The Power of Trees – Agroforestry diffusion among small-scale farmers in Uganda

Published on May 21, 2010 | Author: Maria Eneqvist, Sophie Forsberg

Uganda previously had the reputation of being Africa’s food basket, which unfortunately no longer is the case. To mitigate the downwards spiral of soil depletion many organisations, both governmental and non-governmental, introduce land-management systems to farmers, with agroforestry being one example.
This study aims to elucidate the importance of the dissemination of information in the context of agroforestry among small-scale farmers in Southern Uganda. More precisely, we focus on impacting factors such as sources and channels of knowledge and information about agroforestry in relation to farmers’ situation and preferences. To that end, we employ Everett Rogers’ diffusion of innovation theory, while including a power aspect in the equation. Through a qualitative case study we found that a lack of knowledge within the target group and lack of acknowledgement of the power dynamics, do impede the diffusion process. While many farmers do adopt agroforestry techniques, they do so without including the core element; trees. This may improve farming practices on a short-term, however, the potential benefits and long-term sustainability of the NRM system is questionable.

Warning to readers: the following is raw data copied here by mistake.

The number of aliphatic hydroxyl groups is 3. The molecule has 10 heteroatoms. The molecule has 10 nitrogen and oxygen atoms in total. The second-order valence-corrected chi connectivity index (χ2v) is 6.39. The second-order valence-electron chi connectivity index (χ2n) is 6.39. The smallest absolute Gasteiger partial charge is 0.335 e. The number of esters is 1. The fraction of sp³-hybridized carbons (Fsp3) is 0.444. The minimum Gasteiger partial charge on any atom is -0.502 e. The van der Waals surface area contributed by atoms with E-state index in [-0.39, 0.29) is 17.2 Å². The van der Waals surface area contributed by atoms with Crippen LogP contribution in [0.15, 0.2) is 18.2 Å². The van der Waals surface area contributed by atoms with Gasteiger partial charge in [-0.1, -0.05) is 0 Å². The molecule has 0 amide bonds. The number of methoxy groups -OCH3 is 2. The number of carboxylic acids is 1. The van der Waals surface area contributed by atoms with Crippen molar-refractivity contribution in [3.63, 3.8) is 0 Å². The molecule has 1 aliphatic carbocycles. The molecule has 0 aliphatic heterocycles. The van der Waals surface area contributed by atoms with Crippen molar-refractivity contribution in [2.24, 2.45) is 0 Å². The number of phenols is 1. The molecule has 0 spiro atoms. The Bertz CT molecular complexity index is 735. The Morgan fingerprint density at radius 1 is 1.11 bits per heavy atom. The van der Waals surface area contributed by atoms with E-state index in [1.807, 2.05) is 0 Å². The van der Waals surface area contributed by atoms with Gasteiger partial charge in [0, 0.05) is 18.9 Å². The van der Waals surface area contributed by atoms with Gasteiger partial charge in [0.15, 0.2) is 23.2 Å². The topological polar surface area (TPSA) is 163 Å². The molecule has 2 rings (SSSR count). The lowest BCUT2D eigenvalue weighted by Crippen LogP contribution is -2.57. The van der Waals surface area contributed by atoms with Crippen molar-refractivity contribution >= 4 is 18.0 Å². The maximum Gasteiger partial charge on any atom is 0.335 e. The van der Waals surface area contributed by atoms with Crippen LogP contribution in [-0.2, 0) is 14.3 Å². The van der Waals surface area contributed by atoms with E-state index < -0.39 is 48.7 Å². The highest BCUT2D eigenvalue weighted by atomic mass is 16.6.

Eneqvist, M. & Forsberg, S. (2010). The Power of Trees – Agroforestry diffusion among small-scale farmers in Uganda. Master’s Thesis. LUMID. Lund University.
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